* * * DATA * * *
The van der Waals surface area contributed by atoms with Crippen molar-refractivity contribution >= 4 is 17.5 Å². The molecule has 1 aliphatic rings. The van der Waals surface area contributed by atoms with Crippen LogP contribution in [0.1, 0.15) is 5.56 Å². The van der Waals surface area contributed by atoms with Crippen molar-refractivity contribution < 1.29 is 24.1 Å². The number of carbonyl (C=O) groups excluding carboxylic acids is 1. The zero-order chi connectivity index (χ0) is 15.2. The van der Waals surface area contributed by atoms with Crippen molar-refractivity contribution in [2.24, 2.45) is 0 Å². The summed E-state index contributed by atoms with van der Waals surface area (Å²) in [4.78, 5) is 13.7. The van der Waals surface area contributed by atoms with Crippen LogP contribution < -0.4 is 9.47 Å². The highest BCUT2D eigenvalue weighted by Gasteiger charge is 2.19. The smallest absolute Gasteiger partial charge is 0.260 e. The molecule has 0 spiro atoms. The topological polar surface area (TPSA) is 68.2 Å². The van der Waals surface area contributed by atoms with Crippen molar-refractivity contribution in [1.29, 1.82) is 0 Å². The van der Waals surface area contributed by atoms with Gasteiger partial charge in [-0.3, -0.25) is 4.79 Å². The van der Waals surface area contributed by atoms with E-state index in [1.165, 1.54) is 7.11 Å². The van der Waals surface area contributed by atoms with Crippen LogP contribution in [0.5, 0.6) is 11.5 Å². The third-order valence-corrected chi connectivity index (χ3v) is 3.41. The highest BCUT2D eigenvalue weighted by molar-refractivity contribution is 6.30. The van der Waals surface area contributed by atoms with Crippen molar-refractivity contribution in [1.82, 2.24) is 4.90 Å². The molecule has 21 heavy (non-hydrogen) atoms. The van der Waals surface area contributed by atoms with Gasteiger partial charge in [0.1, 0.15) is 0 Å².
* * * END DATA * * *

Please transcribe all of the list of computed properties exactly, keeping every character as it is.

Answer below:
The van der Waals surface area contributed by atoms with Crippen molar-refractivity contribution >= 4 is 17.5 Å². The molecule has 1 aliphatic rings. The van der Waals surface area contributed by atoms with Crippen LogP contribution in [0.1, 0.15) is 5.56 Å². The van der Waals surface area contributed by atoms with Crippen molar-refractivity contribution < 1.29 is 24.1 Å². The number of carbonyl (C=O) groups excluding carboxylic acids is 1. The zero-order chi connectivity index (χ0) is 15.2. The van der Waals surface area contributed by atoms with Crippen molar-refractivity contribution in [2.24, 2.45) is 0 Å². The summed E-state index contributed by atoms with van der Waals surface area (Å²) in [4.78, 5) is 13.7. The van der Waals surface area contributed by atoms with Crippen LogP contribution < -0.4 is 9.47 Å². The highest BCUT2D eigenvalue weighted by Gasteiger charge is 2.19. The smallest absolute Gasteiger partial charge is 0.260 e. The molecule has 0 spiro atoms. The topological polar surface area (TPSA) is 68.2 Å². The van der Waals surface area contributed by atoms with Crippen molar-refractivity contribution in [1.29, 1.82) is 0 Å². The van der Waals surface area contributed by atoms with Gasteiger partial charge in [-0.3, -0.25) is 4.79 Å². The van der Waals surface area contributed by atoms with E-state index in [1.165, 1.54) is 7.11 Å². The van der Waals surface area contributed by atoms with Crippen LogP contribution in [0.5, 0.6) is 11.5 Å². The third-order valence-corrected chi connectivity index (χ3v) is 3.41. The highest BCUT2D eigenvalue weighted by molar-refractivity contribution is 6.30. The van der Waals surface area contributed by atoms with Crippen molar-refractivity contribution in [1.82, 2.24) is 4.90 Å². The molecule has 21 heavy (non-hydrogen) atoms. The van der Waals surface area contributed by atoms with Gasteiger partial charge in [0.1, 0.15) is 0 Å².